Welcome to the next stop in the For Ever Blog Tour hosted by Supagurl! Author C.J. Valles has stopped by for an interview about For Ever and writing. For Ever by C.J. Valles is a paranormal romance about a girl who can read minds and the one boy she can't read. Don't forget to check out the other stops along the tour by clicking on the tour banner!
Sixteen-year-old Wren Sullivan can read minds, but when she moves from Southern California to Portland, Oregon, she meets Ever Casey—the one person whose mind is off-limits. Wren does know one thing about her mysterious classmate: he has a dark secret to hide. And the closer she gets to learning the truth, the more dangerous it is for her and everyone around her.
Did you always want to be an author?
Yep, I think at some level, even as a little kid, part of me wanted to be an author. I just got sidetracked along the way.
Tell us a bit about your novel.
For Ever follows the story of Wren Sullivan, sixteen-years-old, just moved to Portland, Oregon, and can read minds until she gets to her new school and encounters Ever Casey.
How did you come up with the idea for your novel?
For Ever started out as a two-page or so character study of a girl in high school. Now that it’s possible to read about everybody’s thoughts on the Internet, I was thinking about what it would be like to read minds and how tough that would be in high school. I enjoyed the character I was working with so much that I did some free writing and got to what I’ll call the “classroom scene,” where things just kind of blew up, and I chased the story from there.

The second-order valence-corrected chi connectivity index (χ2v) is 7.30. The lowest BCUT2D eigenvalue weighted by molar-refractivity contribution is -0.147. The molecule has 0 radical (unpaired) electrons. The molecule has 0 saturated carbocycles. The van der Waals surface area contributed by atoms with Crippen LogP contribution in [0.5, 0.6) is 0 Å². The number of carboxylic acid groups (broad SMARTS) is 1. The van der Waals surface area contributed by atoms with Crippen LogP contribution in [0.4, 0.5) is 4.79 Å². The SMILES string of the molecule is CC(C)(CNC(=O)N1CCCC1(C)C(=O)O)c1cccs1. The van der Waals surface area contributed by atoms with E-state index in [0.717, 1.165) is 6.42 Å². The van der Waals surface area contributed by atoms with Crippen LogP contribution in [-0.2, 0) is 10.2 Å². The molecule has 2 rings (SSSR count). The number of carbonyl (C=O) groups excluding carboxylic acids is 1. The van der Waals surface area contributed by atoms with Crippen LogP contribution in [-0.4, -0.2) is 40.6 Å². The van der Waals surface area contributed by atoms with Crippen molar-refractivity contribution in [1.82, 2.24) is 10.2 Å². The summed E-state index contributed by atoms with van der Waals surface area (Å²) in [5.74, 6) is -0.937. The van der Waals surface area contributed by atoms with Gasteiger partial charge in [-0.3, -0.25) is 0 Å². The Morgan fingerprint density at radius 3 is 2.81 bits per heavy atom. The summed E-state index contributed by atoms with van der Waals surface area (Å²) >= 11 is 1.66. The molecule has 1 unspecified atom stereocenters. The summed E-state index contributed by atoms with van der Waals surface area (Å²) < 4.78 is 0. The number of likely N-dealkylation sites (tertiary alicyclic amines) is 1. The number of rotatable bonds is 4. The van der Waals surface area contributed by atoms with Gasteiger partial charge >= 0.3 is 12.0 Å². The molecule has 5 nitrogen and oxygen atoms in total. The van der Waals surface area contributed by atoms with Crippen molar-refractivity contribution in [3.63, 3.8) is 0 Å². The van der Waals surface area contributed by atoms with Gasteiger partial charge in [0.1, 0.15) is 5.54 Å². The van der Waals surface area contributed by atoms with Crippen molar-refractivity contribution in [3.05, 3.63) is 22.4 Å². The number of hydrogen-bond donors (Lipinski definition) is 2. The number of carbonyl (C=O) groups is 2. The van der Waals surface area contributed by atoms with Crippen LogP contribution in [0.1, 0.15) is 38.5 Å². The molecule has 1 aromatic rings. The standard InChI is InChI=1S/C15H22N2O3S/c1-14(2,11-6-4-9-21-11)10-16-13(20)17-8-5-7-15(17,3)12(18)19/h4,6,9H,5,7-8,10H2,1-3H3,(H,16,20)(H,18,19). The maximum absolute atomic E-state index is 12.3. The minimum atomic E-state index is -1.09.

If you got the chance to spend a day with any character from your books, who would it be and why?
I would have to go with Ever, for the same reason my MC was so drawn to him. He’s a contradiction, a mystery. He also has a bit of an unreachable quality that I think many times draws us to celebrities and other public figures. We want to know more about them because they’re so close, yet inaccessible.
What drew you to the YA genre?
It’s funny, because I never really read much YA when I was a young adult. I went from reading Nancy Drew in elementary school—straight into adult fiction during junior high. I had read some Sweet Valley Twins and a few one-offs of other YA books, but even at the time, it always felt like I was reading something by an adult trying to come up with what teenager might say. I know the Vampire Diaries actually came out right around the time I entered high school, but I didn’t even hear about it until maybe five years ago. I had actually started to write a more adult-centered book right before diving into YA, but then I wanted to work with characters a little bit more—hmm, not naïve, but fresh.
What do you hope readers will obtain from your book?